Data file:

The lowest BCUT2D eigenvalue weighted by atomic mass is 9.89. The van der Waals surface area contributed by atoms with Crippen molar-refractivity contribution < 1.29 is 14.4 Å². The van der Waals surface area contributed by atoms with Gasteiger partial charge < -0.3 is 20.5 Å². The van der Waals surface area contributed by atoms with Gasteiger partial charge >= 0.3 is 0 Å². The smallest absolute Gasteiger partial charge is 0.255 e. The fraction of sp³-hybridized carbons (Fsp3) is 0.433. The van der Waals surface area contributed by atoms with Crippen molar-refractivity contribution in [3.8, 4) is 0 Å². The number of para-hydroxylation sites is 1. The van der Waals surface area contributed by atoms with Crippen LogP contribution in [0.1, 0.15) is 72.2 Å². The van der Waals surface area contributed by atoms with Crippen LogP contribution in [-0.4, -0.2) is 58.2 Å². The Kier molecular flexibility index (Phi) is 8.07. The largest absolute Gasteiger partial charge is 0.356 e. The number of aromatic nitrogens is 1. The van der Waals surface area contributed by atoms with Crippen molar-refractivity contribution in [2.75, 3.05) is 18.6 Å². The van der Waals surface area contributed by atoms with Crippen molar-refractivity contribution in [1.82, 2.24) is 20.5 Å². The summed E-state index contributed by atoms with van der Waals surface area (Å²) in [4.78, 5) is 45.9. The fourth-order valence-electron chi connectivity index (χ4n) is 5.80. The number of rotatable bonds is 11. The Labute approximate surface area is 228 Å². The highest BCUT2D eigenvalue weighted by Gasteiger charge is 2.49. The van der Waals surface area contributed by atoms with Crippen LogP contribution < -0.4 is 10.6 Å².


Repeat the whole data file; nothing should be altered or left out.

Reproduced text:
The lowest BCUT2D eigenvalue weighted by atomic mass is 9.89. The van der Waals surface area contributed by atoms with Crippen molar-refractivity contribution < 1.29 is 14.4 Å². The van der Waals surface area contributed by atoms with Gasteiger partial charge < -0.3 is 20.5 Å². The van der Waals surface area contributed by atoms with Gasteiger partial charge >= 0.3 is 0 Å². The smallest absolute Gasteiger partial charge is 0.255 e. The fraction of sp³-hybridized carbons (Fsp3) is 0.433. The van der Waals surface area contributed by atoms with Crippen molar-refractivity contribution in [3.8, 4) is 0 Å². The number of para-hydroxylation sites is 1. The van der Waals surface area contributed by atoms with Crippen LogP contribution in [0.1, 0.15) is 72.2 Å². The van der Waals surface area contributed by atoms with Crippen LogP contribution in [-0.4, -0.2) is 58.2 Å². The Kier molecular flexibility index (Phi) is 8.07. The largest absolute Gasteiger partial charge is 0.356 e. The number of aromatic nitrogens is 1. The van der Waals surface area contributed by atoms with Crippen molar-refractivity contribution in [2.75, 3.05) is 18.6 Å². The van der Waals surface area contributed by atoms with Crippen molar-refractivity contribution in [1.82, 2.24) is 20.5 Å². The summed E-state index contributed by atoms with van der Waals surface area (Å²) in [4.78, 5) is 45.9. The fourth-order valence-electron chi connectivity index (χ4n) is 5.80. The number of rotatable bonds is 11. The Labute approximate surface area is 228 Å². The highest BCUT2D eigenvalue weighted by Gasteiger charge is 2.49. The van der Waals surface area contributed by atoms with Crippen LogP contribution < -0.4 is 10.6 Å².